As I process our trip to India for SBC’s wedding, my first thoughts involve the basics: human life. Who is valued? Who is not valued?
As in every airport, there were two lines to check in at Indira Gandhi International Airport in Delhi: one line for First Class passengers with two agents and a handful of people in line and another line for everybody else with three agents and a massive crowd. I get it. If you pay for a First Class ticket, you get perks like shorter lines.
People with more money are considered more valuable. Everywhere.
This is how we’ve set up the world. What if the most valuable people were the ones who could lift the most weight or give birth to the most babies? What if the most valuable humans were the ones with the tallest heights or the darkest skin tone?
Nope, we’ve gone with money as the highest value. Even if you have no “class” (good manners, etc.), no wisdom, no integrity, no spiritual depth, you are considered most valuable if you have money.
And although the caste system in India was abolished before I was born, some of my Indian friends continue to self-identify as Brahmin (the highest class comprised of priests and intellectuals) and it’s clear that those who live in the streets are essentially invisible. India is such a gorgeous country and also it is filled with people who endure some of the worst levels of poverty on earth. I noticed that our hosts pointed out the majestic buildings and luscious foliage while not commenting about those living in front of those buildings or on the roads along the parklands.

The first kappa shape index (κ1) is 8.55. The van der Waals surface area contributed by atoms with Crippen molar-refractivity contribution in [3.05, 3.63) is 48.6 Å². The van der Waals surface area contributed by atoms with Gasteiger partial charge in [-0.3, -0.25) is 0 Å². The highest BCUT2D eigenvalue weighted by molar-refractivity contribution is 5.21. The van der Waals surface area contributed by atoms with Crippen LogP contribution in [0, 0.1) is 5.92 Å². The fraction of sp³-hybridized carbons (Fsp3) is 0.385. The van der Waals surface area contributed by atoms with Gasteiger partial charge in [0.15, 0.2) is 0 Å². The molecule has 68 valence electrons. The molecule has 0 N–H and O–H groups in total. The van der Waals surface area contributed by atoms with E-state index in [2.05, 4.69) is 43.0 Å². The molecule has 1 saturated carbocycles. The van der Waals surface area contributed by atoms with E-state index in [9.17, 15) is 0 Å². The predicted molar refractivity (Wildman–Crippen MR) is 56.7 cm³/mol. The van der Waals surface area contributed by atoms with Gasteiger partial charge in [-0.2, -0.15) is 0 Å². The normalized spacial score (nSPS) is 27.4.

Part of the color and character of India includes the fact that on any given highway there are sparkling white SUVs, green and yellow e-rickshaws, and ox-drawn wagons speeding side by side with horns honking. The contrast between the wealthy and the poor is quite stark, as it is in many parts of the world – including the United States.
As we tried to keep up with what was going on in the world during our trip – Ukraine, legislation prohibiting the discussion of sexuality in public schools, legislation concerning Transgender people, border issues – it was clear that much of the political battles being fought today are about the value of human life. Simplistically speaking, one side says they value human life by honoring the lives of the unborn. And another side says they value human life by honoring LGBTQA+ or immigrants or the people who don’t have cash to cover their bail although they haven’t been found guilty of anything. One side says they honor Blue Lives and the other side says they honor Black and Brown Lives. Again, this is simplistic.
On the cusp of Holy Week, if we remember anything about the message of Jesus, I hope we remember that Jesus died for all lives including the unborn child and the Trans child, the police officer (including the violent ones) and the incarcerated (including the guilty ones), the Republicans and the Democrats, the Ukrainians and the Russians, the Brahmins and the Dalits. Jesus died for the man on top of the bamboo wagon pictured above. Jesus died for you and for me.
I believe this. And even if you don’t, that’s okay. I – for one – will pray for a peaceful Holy Week where all of us value the people Jesus values.
Image taken on the highway from Dehradun to Delhi, April 2022.